Overall time on social media is not related to teen anxiety and depression

The amount of time teenagers spend on social networking sites has risen 62.5 percent since 2012 and continues to grow. Just last year, the average time teenagers spent on social media was estimated as 2.6 hours per day. Critics have claimed that more screen time is increasing depression and anxiety in teenagers.

However, new research led by Sarah Coyne, a professor of family life at Brigham Young University, found that the amount of time spent on social media is not directly increasing anxiety or depression in teenagers.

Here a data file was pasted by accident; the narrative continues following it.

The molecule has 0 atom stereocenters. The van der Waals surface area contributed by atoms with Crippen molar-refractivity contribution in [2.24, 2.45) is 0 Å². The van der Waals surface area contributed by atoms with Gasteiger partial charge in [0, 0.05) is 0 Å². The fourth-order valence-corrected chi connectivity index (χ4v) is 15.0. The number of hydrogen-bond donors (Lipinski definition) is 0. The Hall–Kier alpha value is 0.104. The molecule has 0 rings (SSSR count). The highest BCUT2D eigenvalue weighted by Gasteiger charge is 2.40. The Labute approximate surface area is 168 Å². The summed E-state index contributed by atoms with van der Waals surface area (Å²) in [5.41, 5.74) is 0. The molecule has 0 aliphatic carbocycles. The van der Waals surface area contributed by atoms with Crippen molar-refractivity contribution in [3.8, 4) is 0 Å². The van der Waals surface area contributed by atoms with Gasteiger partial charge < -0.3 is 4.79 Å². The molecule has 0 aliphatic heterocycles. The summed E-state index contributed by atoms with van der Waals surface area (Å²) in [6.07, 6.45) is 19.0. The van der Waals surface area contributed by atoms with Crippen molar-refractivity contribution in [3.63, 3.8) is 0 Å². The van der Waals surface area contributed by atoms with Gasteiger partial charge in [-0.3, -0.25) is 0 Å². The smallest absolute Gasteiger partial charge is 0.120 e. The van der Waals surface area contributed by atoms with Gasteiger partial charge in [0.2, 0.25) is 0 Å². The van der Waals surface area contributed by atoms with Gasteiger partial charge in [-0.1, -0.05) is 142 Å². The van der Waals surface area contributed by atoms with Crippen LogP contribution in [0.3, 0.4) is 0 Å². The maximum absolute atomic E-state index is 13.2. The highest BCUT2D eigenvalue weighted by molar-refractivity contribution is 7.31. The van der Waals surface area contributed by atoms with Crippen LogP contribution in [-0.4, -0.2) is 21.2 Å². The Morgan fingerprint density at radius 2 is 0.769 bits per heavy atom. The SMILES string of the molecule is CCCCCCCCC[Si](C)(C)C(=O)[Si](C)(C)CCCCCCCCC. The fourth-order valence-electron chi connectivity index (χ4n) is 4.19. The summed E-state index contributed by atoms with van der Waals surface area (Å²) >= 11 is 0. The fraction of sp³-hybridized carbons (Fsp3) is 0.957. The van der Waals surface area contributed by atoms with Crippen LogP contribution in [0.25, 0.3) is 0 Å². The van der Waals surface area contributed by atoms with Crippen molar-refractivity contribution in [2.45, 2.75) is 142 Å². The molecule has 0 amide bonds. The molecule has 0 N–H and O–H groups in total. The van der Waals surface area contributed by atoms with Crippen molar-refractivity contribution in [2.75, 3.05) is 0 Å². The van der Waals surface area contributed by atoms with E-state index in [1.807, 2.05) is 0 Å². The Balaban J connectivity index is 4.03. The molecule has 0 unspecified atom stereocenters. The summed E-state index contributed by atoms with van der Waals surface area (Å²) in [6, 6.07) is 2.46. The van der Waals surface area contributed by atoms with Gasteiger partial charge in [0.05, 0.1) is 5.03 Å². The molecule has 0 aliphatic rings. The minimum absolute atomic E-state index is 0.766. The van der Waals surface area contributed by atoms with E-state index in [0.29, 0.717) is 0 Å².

“We spent eight years trying to really understand the relationship between time spent on social media and depression for developing teenagers,” Coyne said about her study published in Computers in Human Behavior. “If they increased their social media time, would it make them more depressed? Also, if they decreased their social media time, were they less depressed? The answer is no. We found that time spent on social media was not what was impacting anxiety or depression.”

Full story at Science Daily